Gold inched up on Thursday, tracking modest gains in the euro as worries about Spain’s debt restructuring eased after a European Central Bank official signaled the bank was ready to intervene in debt markets.
Spot gold inched up 0.1 percent to $1,659.49 an ounce, standing above the 20-day moving average at $$1,655.58.
Gold was little changed at $1,660.80.
Fear about Spain’s debt problem somewhat eased as ECB Executive Board member Benoit Coeure said the scale of market pressure on Spain is not justified given the reforms being undertaken by its government and the European Central Bank still has its bond-buying program as an option.
But worries persisted about the euro zone’s peripheral economies. Italy’s one-year borrowing costs rose for the first time since November at a sale of short-term bills on Wednesday, ahead of a major auction of three-year bonds later in the day.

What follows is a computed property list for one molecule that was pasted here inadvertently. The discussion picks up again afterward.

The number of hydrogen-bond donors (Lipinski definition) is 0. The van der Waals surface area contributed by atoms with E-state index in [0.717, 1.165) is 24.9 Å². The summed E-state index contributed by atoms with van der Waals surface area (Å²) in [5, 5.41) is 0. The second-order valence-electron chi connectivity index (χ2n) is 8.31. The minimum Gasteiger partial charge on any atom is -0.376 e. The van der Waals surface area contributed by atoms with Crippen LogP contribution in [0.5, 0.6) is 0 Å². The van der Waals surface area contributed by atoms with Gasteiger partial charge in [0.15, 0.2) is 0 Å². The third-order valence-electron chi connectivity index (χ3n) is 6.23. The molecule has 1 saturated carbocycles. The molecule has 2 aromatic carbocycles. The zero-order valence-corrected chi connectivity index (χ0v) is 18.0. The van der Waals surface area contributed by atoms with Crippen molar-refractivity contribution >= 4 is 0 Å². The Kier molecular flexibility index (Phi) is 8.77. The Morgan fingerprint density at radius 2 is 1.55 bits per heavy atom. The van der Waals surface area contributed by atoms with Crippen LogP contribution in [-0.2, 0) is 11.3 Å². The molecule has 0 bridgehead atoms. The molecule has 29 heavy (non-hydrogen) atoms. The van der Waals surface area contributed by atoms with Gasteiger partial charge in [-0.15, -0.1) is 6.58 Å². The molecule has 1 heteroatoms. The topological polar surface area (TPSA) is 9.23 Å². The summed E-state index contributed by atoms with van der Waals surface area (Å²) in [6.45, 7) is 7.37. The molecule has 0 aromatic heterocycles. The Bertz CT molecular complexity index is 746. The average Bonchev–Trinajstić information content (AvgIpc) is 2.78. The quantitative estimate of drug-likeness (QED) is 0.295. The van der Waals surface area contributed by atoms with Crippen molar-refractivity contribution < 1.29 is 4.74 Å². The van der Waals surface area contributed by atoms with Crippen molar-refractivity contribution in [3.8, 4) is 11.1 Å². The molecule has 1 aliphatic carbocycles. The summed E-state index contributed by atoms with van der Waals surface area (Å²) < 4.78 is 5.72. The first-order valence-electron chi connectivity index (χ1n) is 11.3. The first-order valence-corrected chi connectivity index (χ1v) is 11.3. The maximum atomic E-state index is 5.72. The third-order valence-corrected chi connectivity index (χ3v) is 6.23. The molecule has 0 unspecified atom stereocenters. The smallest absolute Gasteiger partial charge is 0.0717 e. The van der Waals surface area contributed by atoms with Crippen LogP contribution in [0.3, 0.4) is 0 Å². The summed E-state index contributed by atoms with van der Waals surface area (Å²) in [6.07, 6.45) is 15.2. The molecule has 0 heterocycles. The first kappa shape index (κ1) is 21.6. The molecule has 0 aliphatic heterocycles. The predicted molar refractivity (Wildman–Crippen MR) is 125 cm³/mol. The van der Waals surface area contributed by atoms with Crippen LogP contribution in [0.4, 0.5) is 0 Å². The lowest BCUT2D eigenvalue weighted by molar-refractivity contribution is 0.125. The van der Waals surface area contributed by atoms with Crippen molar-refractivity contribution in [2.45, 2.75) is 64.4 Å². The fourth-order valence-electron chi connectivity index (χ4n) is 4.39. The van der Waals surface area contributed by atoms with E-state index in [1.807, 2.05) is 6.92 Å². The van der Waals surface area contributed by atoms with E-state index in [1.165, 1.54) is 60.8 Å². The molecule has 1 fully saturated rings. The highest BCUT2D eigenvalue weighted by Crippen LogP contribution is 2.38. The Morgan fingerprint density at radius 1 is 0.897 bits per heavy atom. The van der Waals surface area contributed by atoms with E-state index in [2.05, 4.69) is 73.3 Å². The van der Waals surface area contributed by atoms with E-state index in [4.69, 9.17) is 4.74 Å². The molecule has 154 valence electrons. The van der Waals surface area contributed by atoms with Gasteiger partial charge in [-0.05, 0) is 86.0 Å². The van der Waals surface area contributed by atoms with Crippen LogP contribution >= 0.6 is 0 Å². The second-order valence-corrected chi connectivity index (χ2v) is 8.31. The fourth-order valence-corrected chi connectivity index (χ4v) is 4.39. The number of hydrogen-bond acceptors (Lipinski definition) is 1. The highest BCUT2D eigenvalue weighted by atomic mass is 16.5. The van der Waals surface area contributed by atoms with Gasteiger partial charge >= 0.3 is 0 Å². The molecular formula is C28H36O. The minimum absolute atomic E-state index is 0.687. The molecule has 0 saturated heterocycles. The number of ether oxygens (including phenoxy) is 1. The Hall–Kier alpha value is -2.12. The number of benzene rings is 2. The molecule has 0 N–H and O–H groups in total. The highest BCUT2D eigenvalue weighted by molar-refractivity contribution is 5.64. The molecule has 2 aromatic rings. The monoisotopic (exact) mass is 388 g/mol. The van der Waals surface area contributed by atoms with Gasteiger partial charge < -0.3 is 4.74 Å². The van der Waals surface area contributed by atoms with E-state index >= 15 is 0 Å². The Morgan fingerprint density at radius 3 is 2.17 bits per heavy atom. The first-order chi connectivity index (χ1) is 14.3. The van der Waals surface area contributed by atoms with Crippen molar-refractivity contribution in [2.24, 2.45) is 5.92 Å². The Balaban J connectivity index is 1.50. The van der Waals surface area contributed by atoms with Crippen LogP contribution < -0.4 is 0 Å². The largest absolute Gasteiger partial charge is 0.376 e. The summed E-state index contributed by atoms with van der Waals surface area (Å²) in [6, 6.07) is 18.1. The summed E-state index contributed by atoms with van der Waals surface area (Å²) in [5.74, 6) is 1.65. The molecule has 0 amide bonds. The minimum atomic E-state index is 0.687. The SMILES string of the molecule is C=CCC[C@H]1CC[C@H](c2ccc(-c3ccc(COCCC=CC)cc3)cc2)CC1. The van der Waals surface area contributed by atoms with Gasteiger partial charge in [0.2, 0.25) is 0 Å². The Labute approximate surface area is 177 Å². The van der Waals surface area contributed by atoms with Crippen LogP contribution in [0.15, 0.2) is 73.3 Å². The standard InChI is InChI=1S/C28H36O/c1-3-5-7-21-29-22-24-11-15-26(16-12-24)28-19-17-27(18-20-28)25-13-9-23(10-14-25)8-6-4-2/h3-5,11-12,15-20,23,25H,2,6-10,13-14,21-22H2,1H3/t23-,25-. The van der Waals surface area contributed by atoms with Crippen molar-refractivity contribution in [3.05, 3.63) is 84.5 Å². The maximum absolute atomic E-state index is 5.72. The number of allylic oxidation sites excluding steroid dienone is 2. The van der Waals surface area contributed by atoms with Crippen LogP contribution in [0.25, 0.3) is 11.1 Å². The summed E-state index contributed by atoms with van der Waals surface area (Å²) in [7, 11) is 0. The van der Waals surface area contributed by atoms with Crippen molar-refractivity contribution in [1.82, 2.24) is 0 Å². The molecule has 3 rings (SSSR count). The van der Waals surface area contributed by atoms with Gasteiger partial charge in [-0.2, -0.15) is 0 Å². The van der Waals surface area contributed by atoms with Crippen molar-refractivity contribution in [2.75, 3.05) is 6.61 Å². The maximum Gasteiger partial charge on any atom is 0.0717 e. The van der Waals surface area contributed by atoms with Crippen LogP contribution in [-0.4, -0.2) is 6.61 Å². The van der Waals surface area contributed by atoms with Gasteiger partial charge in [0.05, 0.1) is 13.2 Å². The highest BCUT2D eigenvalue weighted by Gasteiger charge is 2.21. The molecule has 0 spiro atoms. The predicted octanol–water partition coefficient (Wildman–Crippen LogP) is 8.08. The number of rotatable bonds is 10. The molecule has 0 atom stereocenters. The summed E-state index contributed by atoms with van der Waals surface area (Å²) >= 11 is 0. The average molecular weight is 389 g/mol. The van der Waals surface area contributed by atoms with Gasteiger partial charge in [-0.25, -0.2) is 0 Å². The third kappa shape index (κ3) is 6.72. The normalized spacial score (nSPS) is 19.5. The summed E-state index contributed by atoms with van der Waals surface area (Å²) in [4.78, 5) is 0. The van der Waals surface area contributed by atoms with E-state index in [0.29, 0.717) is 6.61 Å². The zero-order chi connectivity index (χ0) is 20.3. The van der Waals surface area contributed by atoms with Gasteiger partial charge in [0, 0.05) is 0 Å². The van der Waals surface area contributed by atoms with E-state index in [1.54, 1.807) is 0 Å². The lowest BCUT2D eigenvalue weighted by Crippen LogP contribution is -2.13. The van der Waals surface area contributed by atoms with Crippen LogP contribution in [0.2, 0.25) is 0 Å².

The Federal Reserve’s ultra-easy monetary policy is appropriate given high unemployment and the headwinds facing the economy, the No. 2 official of the U.S. central bank said on Wednesday, as she left the door open to further action if needed.
According to Reuters, the U.S. Treasury debt prices fell on Wednesday, giving back much of the previous day’s gains as diminished worries over Europe’s fiscally troubled countries and new Treasury supply weighed on the market.
A record high gold price above $2,000 an ounce next year could mark the peak of the precious metal’s more-than-decade-long bull run as monetary policy in key economies starts to normalize, the chairman of metals consultancy GFMS said on Wednesday.